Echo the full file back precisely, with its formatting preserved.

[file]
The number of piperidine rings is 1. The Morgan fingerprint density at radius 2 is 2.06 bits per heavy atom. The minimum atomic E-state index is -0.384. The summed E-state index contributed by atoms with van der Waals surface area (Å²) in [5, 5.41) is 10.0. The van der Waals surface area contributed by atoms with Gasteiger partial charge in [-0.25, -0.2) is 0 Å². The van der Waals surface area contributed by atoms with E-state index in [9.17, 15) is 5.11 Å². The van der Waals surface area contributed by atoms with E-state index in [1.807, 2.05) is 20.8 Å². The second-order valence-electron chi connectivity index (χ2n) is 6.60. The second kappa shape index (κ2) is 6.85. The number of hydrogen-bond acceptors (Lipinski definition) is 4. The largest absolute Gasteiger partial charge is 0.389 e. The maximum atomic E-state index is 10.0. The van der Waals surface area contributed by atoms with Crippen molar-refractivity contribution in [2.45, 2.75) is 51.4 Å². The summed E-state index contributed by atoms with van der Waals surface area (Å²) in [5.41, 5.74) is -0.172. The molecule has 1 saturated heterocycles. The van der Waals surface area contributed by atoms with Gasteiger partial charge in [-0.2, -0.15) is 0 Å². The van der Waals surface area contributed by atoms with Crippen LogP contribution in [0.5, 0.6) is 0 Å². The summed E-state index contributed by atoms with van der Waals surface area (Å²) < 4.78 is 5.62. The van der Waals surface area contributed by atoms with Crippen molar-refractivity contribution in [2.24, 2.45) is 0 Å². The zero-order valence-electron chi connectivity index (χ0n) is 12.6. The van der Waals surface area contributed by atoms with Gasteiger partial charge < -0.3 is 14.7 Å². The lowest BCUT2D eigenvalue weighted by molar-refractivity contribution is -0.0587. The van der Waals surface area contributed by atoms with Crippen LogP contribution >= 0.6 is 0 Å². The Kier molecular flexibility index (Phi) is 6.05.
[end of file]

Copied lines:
The number of piperidine rings is 1. The Morgan fingerprint density at radius 2 is 2.06 bits per heavy atom. The minimum atomic E-state index is -0.384. The summed E-state index contributed by atoms with van der Waals surface area (Å²) in [5, 5.41) is 10.0. The van der Waals surface area contributed by atoms with Gasteiger partial charge in [-0.25, -0.2) is 0 Å². The van der Waals surface area contributed by atoms with E-state index in [9.17, 15) is 5.11 Å². The van der Waals surface area contributed by atoms with E-state index in [1.807, 2.05) is 20.8 Å². The second-order valence-electron chi connectivity index (χ2n) is 6.60. The second kappa shape index (κ2) is 6.85. The number of hydrogen-bond acceptors (Lipinski definition) is 4. The largest absolute Gasteiger partial charge is 0.389 e. The maximum atomic E-state index is 10.0. The van der Waals surface area contributed by atoms with Crippen molar-refractivity contribution in [2.45, 2.75) is 51.4 Å². The summed E-state index contributed by atoms with van der Waals surface area (Å²) in [5.41, 5.74) is -0.172. The molecule has 1 saturated heterocycles. The van der Waals surface area contributed by atoms with Gasteiger partial charge in [-0.2, -0.15) is 0 Å². The van der Waals surface area contributed by atoms with Crippen LogP contribution in [0.5, 0.6) is 0 Å². The summed E-state index contributed by atoms with van der Waals surface area (Å²) < 4.78 is 5.62. The van der Waals surface area contributed by atoms with Crippen molar-refractivity contribution in [2.24, 2.45) is 0 Å². The zero-order valence-electron chi connectivity index (χ0n) is 12.6. The van der Waals surface area contributed by atoms with Gasteiger partial charge < -0.3 is 14.7 Å². The lowest BCUT2D eigenvalue weighted by molar-refractivity contribution is -0.0587. The van der Waals surface area contributed by atoms with Crippen LogP contribution >= 0.6 is 0 Å². The Kier molecular flexibility index (Phi) is 6.05.